Arms sales: India zeroes in on African markets

Dalip Singh | Updated on: May 20, 2022
The delegation will interact with Tanzanian defence minister and the armed forces to pitch for Indian-manufactured equipment

The delegation will interact with Tanzanian defence minister and the armed forces to pitch for Indian-manufactured equipment | Photo Credit: wenjin chen

Team heading to Tanzania

Attempting to tap into the large African arms market, a delegation of the Ministry of Defence, having representatives of top private manufacturers, is visiting Tanzania at the end of this month to explore opportunities for exporting military products and seek strategic cooperation.

The trip, scheduled on May 30, which will be the third recent visit to Africa after Kenya and Nigeria, also assumes significance due to the country’s long coast line along the Indian Ocean, which India wants to secure against China’s growing influence, said sources in the know.

Private players, including Tata Advanced Systems Limited, Adani, Larson and Toubro (L&T), Ashok Leyland, Bharat Forge and M Kumar Udyog (MKU) Limited, and defence PSUs such as Bharat Electronics Limited and Armoured Vehicles Nigam Limited will be part of the visiting delegation of at least 20 members.

‘Good opportunity’

The companies will interact with Tanzanian defence minister Stergomena Tax and the top brass of their armed forces to pitch for Indian manufactured equipment in armoured vehicles, simulators, patrol boats, protective gears and drones, said sources. A list of requirements the Indian missions in Africa have shared with the ministry is the key for New Delhi to push for the move, said industry sources.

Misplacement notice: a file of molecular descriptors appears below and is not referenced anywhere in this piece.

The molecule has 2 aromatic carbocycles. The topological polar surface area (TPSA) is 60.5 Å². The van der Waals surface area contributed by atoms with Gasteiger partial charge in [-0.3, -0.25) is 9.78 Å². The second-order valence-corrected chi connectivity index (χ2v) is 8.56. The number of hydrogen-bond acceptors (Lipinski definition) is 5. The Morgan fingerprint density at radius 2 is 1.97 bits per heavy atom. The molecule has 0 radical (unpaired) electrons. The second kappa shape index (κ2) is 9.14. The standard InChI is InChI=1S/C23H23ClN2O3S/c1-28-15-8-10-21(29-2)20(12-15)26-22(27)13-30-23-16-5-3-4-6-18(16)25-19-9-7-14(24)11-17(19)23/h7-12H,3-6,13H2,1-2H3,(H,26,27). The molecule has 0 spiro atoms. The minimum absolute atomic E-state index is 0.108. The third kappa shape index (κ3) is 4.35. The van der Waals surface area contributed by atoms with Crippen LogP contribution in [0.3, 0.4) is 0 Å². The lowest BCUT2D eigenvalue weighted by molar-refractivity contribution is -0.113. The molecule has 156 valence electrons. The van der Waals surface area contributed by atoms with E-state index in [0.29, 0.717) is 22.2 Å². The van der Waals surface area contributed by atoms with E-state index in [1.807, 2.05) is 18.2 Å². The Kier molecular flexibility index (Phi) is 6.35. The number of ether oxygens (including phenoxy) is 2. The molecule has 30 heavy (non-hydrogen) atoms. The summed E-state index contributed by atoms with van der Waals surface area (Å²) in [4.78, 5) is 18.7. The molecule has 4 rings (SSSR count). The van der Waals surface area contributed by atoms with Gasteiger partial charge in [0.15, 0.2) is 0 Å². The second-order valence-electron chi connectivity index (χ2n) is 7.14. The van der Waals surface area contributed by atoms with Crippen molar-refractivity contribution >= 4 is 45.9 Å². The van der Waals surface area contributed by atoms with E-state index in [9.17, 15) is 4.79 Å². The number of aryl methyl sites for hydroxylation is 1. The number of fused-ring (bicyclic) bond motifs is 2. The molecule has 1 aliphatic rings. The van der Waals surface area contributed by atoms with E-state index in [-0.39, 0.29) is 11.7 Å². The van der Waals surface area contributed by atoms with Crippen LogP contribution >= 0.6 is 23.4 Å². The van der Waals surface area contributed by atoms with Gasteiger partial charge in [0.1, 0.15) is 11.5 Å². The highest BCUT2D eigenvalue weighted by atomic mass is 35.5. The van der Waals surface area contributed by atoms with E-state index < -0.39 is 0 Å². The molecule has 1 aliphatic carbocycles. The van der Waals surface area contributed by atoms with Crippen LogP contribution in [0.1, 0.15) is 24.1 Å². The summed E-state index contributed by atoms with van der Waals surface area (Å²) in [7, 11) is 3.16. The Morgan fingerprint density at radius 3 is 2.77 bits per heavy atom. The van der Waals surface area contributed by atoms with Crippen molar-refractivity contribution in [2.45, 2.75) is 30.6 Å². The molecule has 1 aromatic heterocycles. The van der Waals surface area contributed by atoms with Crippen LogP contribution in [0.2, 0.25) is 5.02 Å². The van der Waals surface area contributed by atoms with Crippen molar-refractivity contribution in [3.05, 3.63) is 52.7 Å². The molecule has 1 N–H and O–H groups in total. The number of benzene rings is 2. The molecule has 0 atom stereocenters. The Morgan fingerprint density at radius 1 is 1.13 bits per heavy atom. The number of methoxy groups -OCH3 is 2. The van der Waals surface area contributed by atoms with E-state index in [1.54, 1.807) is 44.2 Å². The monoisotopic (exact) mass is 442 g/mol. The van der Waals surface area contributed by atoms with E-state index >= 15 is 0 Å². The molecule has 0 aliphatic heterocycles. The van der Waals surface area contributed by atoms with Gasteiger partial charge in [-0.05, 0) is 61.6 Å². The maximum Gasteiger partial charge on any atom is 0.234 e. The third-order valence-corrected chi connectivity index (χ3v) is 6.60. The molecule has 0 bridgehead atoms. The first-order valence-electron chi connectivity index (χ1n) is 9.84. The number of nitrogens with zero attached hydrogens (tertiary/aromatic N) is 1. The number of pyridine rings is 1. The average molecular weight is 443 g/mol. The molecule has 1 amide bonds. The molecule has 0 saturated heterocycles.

“African countries offer a good opportunity for private Indian defence industries. I’m looking forward to doing business with them, given our strong old ties with that part of the globe,” MKUL’s director Vaibhav Gupta told BusinessLine. The company has been selling protective gears to African countries.

India’s seriousness to build defence and strategic ties was also noticed after Deputy National Security Advisor Vikram Mistri’s March tour of the east African nation, which is waging a tough battle against violent terrorist groups, including the Ansar Al Sunna Wal Jamaah (AASWJ). Tanzania wants to spend $2.7 trillion military budget for purchase of military hardware and software.

Arms race

India, which is encouraging Aatmanirbhar Bharat initiatives in the defence sector, is competing with Russia and China in the African arms market. Russia has the largest share, which according to Stockhholm International Peace Research Institute is about 44 per cent, and China's influence is growing mainly because of the cheap pricing, affordable payment schedules, ability to dump samples, and promotion of companies, said defence experts.

A private defence manufacturer, on the condition of anonymity, said the Centre still has to think through to emerge as an alternative to China. And the timing seems to be right, added the manufacturer. Africa is already facing certain uncertainty due to sanctions on Russia and China’s predatory way of dealing with smaller countries is getting exposed, he remarked.

“India can leverage affordable pricing and good quality military equipment to scale up its foothold in the African market, if the government gets more proactive,” said a representative of a company having experience of dealing with Africa. Other than that, the Centre should also sort out issues with lines of credit available to African nations, he stressed.

Published on May 20, 2022
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